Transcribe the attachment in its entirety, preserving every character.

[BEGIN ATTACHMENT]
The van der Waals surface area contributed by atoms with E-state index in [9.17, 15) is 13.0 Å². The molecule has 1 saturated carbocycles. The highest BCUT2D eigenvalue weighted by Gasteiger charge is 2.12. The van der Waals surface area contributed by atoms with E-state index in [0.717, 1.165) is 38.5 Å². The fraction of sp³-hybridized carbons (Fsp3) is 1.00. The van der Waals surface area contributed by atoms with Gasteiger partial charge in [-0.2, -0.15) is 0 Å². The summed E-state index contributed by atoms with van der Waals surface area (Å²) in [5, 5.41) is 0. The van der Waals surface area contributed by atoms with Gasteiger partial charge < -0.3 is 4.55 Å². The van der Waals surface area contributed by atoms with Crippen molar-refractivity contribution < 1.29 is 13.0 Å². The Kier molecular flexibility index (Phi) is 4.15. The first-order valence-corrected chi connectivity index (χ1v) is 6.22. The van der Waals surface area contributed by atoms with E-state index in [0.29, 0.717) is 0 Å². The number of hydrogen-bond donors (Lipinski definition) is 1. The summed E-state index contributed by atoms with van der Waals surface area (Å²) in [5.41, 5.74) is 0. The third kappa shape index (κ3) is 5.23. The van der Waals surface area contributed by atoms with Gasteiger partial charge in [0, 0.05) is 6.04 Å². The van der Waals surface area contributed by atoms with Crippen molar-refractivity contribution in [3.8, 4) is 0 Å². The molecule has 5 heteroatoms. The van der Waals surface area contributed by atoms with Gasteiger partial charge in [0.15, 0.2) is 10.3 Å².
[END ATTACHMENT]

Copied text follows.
The van der Waals surface area contributed by atoms with E-state index in [9.17, 15) is 13.0 Å². The molecule has 1 saturated carbocycles. The highest BCUT2D eigenvalue weighted by Gasteiger charge is 2.12. The van der Waals surface area contributed by atoms with E-state index in [0.717, 1.165) is 38.5 Å². The fraction of sp³-hybridized carbons (Fsp3) is 1.00. The van der Waals surface area contributed by atoms with Gasteiger partial charge in [-0.2, -0.15) is 0 Å². The summed E-state index contributed by atoms with van der Waals surface area (Å²) in [5, 5.41) is 0. The van der Waals surface area contributed by atoms with Gasteiger partial charge < -0.3 is 4.55 Å². The van der Waals surface area contributed by atoms with Crippen molar-refractivity contribution < 1.29 is 13.0 Å². The Kier molecular flexibility index (Phi) is 4.15. The first-order valence-corrected chi connectivity index (χ1v) is 6.22. The van der Waals surface area contributed by atoms with E-state index in [0.29, 0.717) is 0 Å². The number of hydrogen-bond donors (Lipinski definition) is 1. The summed E-state index contributed by atoms with van der Waals surface area (Å²) in [5.41, 5.74) is 0. The third kappa shape index (κ3) is 5.23. The van der Waals surface area contributed by atoms with Gasteiger partial charge in [0, 0.05) is 6.04 Å². The van der Waals surface area contributed by atoms with Crippen molar-refractivity contribution in [3.8, 4) is 0 Å². The molecule has 5 heteroatoms. The van der Waals surface area contributed by atoms with Gasteiger partial charge in [0.15, 0.2) is 10.3 Å².